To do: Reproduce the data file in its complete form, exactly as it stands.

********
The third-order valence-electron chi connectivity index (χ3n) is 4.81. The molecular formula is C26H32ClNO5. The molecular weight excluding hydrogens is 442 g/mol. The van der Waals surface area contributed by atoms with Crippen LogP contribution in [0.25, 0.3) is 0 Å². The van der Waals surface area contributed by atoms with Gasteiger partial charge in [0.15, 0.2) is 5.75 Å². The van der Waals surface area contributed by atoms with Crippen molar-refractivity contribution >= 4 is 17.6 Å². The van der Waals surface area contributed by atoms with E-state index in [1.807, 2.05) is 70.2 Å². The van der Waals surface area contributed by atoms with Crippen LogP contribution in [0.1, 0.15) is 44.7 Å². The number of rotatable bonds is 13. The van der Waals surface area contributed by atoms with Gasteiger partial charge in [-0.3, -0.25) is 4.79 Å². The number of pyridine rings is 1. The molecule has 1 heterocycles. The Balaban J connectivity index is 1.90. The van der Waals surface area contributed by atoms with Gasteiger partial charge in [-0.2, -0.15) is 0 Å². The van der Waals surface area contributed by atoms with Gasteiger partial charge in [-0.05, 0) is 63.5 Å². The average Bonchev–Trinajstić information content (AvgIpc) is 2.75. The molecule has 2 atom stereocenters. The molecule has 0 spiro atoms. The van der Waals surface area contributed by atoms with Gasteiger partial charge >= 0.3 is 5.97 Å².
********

The third-order valence-electron chi connectivity index (χ3n) is 4.81. The molecular formula is C26H32ClNO5. The molecular weight excluding hydrogens is 442 g/mol. The van der Waals surface area contributed by atoms with Crippen LogP contribution in [0.25, 0.3) is 0 Å². The van der Waals surface area contributed by atoms with Gasteiger partial charge in [0.15, 0.2) is 5.75 Å². The van der Waals surface area contributed by atoms with Crippen molar-refractivity contribution >= 4 is 17.6 Å². The van der Waals surface area contributed by atoms with E-state index in [1.807, 2.05) is 70.2 Å². The van der Waals surface area contributed by atoms with Crippen LogP contribution in [0.1, 0.15) is 44.7 Å². The number of rotatable bonds is 13. The van der Waals surface area contributed by atoms with Gasteiger partial charge in [-0.3, -0.25) is 4.79 Å². The number of pyridine rings is 1. The molecule has 1 heterocycles. The Balaban J connectivity index is 1.90. The van der Waals surface area contributed by atoms with Gasteiger partial charge in [-0.2, -0.15) is 0 Å². The van der Waals surface area contributed by atoms with Gasteiger partial charge in [-0.05, 0) is 63.5 Å². The average Bonchev–Trinajstić information content (AvgIpc) is 2.75. The molecule has 2 atom stereocenters. The molecule has 0 spiro atoms. The van der Waals surface area contributed by atoms with Gasteiger partial charge >= 0.3 is 5.97 Å².